My second trip of the year was with my friend to Copenhagen in Denmark. Neither of us had been to Denmark before, but we are both fans of the Scandi Noir dramas and crime series that work their way over to the UK. There was a certain familiarity to many of the locations on the city and we were both humming The Bridge theme music as we descended in Copenhagen on the plane.

Nyhavn

Radhus Plads

I took quite a few photos of what I ate. The smørrebrød (Danish open sandwiches) always looked so appetizing.

Smørrebrød! (Or Danish Open sandwiches)

The Little Mermaid

Tivoli Gardens is a lovely place to spend the evening and the food hall adjacent is great as an eating venue.

The Christianborg Palace isn’t the highest up on the many tourist agendas, but I really enjoyed walking around it. It isn’t just a museum, but is also still a working venue as it is the official seat of the Danish Parliament and provides the setting for the Queen to carry out her official duties. The Great Hall is lined with tapestries depicting the history of Denmark. They were designed by Bjørn Nørgaard. The one below shows the Vikings.

Tapestries in Christianborg Palace

Stables at the Christianborg Palace

The Rosenborg Palace was used mainly as a summer residence by the Danish Royals until it was opened to the public in the 19th century.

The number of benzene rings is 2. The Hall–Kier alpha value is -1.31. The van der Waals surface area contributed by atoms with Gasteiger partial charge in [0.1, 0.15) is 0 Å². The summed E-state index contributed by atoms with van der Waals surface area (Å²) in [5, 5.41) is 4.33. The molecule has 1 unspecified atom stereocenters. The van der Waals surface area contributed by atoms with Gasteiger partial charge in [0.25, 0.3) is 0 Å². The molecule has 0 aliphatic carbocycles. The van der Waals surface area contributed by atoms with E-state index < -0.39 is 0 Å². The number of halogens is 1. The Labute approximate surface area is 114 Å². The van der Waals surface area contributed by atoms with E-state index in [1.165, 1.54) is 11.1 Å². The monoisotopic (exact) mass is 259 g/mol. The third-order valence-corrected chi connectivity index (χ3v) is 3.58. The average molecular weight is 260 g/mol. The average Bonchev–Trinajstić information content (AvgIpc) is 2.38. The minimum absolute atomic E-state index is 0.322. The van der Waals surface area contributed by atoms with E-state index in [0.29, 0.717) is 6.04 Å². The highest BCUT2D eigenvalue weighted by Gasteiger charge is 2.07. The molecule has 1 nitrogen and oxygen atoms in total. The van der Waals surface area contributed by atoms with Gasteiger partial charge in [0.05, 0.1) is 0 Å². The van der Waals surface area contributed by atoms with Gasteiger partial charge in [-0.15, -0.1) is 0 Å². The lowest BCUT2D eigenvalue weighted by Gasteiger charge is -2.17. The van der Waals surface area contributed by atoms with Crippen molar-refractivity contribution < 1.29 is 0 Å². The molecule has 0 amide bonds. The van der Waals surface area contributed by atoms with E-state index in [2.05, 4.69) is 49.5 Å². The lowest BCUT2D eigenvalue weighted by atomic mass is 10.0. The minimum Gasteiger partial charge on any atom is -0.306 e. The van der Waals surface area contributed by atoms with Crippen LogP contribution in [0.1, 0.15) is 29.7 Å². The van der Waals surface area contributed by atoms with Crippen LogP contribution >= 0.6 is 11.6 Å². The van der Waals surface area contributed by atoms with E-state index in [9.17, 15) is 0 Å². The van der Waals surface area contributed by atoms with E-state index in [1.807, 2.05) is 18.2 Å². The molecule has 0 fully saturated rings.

It contains many treasures that had been gifted to the Royal Family. To be honest I found it a little overwhelming – room after room stuffed full of all their wealth.

Room in the Rosenborg Palace

These pictures were taken in The Cisterns. This is an art installation in the old water reservoir under Søndermarken Park.

The Cisterns

The Cisterns

We braved the weather, which wasn’t too kind at the beginning of May to visit the beach outside Copenhagen

Amager Strand

Amager Strand

Øresund Bridge (aka “The Bridge”) between Denmark and Malmo, in Sweden

View across to Sweden, taken from The Round Tower

Cannily, my friend, who chose the hotel, managed to choose one a stone’s throw from Stoff and Stil in Vesterbro and she didn’t even realise this! I kept on sneaking out to make purchases!

Stoff and Stil Fabric Shop

I came away with some navy stretch cotton velvet and army green cotton jersey (the exact colour isn’t available on the UK website, but this is the fabric in a different shade) and lots of pre-cut ribbing which is available quite reasonably there.

Skipper Stoffer is another fabric shop in Copenhagen, and it seems to specialise in designer fabrics. I did make one small purchase (it is rather a pricey store) and bought some light-weight seersucker by Armani.

Skipper Stoffe

If you want to know more about fabric shopping in Copenhagen, I would recommend looking at these guides by Sewrendipity and The Last Stitch.